WASHINGTON (Reuters) - A former head of the U.S. transportation safety regulator said pilot error will likely be the focus of a hearing on Tuesday on the cause of an Asiana Airlines crash at San Francisco International Airport last July in which three passengers died.
“I think things that they’re looking at very closely have to do with the performance of the pilots - their training, their preparation,” Deborah Hersman, former head of the National Transportation Safety Board, said on the CBS “This Morning” television program.
The board will examine causes of the July 6, 2013 crash landing of the Boeing 777, which also injured more than 180 passengers. It was the first fatal commercial airplane crash in the United States since February 2009.
Asiana said in a report to the safety board that the crash likely was due to the pilots flying dangerously slow and an inadequate warning system that should have alerted them, according to documents released in March. [ID:nL1N0MT060]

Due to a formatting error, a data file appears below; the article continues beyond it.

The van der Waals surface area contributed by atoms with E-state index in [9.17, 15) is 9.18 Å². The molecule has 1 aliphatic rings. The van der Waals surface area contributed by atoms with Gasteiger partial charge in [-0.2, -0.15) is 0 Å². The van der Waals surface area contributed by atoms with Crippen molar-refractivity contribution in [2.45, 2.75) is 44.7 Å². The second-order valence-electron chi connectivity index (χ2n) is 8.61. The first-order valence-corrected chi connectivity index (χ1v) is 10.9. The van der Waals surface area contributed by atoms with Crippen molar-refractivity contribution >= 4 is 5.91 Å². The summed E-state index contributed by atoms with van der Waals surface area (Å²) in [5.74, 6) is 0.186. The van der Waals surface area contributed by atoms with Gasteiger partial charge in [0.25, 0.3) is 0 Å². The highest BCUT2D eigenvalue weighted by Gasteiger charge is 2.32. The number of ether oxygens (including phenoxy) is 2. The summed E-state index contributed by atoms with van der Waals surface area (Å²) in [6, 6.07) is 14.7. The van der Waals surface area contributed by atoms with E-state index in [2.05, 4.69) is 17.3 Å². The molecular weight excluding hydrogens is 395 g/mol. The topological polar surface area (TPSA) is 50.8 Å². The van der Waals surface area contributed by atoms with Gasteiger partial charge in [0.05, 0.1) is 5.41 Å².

Hersman, who was board chairman until March, told CBS the board will likely focus on how well the pilots were trained.
“Were they familiar with the system and the different modes that they operated in? Was there confusion? Did they know what was happening and were they prepared for the landing that happened in San Francisco on a clear day?” she said.
She also said the board believed that two of the passengers who died in the crash were not wearing seat belts.
The third passenger who died, Chinese teenager Ye Mengyuan, 16, was covered in fire-fighting foam when she was run over by emergency vehicles at the crash sight.
Hersman said the board will look at what went wrong in the emergency response to make sure it doesn’t happen again.
Reporting by Doina Chiacu; Editing by Jeffrey Benkoe